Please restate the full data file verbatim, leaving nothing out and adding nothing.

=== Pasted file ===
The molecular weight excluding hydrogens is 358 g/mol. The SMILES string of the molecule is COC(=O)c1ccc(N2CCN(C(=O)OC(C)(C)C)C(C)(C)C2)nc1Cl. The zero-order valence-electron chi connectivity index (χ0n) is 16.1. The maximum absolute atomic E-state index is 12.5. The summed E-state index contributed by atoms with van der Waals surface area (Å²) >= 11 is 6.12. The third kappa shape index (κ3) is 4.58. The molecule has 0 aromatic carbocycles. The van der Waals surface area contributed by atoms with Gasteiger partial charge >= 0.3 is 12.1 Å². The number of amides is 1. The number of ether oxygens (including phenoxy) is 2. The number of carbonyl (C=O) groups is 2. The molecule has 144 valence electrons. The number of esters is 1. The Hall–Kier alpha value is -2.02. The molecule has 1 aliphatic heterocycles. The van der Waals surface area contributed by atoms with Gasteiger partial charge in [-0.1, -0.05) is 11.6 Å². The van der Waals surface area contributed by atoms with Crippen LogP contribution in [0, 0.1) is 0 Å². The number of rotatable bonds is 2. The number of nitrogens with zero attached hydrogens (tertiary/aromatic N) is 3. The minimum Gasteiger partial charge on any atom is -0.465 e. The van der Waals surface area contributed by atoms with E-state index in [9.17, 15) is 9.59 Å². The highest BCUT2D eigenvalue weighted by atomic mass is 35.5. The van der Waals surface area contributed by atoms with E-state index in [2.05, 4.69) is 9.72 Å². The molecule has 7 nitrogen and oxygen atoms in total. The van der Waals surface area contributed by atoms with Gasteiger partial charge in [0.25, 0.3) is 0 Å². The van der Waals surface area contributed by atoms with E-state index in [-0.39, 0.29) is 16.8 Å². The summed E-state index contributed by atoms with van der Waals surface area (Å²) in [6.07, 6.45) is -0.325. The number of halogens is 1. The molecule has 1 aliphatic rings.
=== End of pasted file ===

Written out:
The molecular weight excluding hydrogens is 358 g/mol. The SMILES string of the molecule is COC(=O)c1ccc(N2CCN(C(=O)OC(C)(C)C)C(C)(C)C2)nc1Cl. The zero-order valence-electron chi connectivity index (χ0n) is 16.1. The maximum absolute atomic E-state index is 12.5. The summed E-state index contributed by atoms with van der Waals surface area (Å²) >= 11 is 6.12. The third kappa shape index (κ3) is 4.58. The molecule has 0 aromatic carbocycles. The van der Waals surface area contributed by atoms with Gasteiger partial charge >= 0.3 is 12.1 Å². The number of amides is 1. The number of ether oxygens (including phenoxy) is 2. The number of carbonyl (C=O) groups is 2. The molecule has 144 valence electrons. The number of esters is 1. The Hall–Kier alpha value is -2.02. The molecule has 1 aliphatic heterocycles. The van der Waals surface area contributed by atoms with Gasteiger partial charge in [-0.1, -0.05) is 11.6 Å². The van der Waals surface area contributed by atoms with Crippen LogP contribution in [0, 0.1) is 0 Å². The number of rotatable bonds is 2. The number of nitrogens with zero attached hydrogens (tertiary/aromatic N) is 3. The minimum Gasteiger partial charge on any atom is -0.465 e. The van der Waals surface area contributed by atoms with E-state index in [9.17, 15) is 9.59 Å². The highest BCUT2D eigenvalue weighted by atomic mass is 35.5. The van der Waals surface area contributed by atoms with E-state index in [2.05, 4.69) is 9.72 Å². The molecule has 7 nitrogen and oxygen atoms in total. The van der Waals surface area contributed by atoms with Gasteiger partial charge in [0.25, 0.3) is 0 Å². The van der Waals surface area contributed by atoms with E-state index in [-0.39, 0.29) is 16.8 Å². The summed E-state index contributed by atoms with van der Waals surface area (Å²) in [6.07, 6.45) is -0.325. The number of halogens is 1. The molecule has 1 aliphatic rings.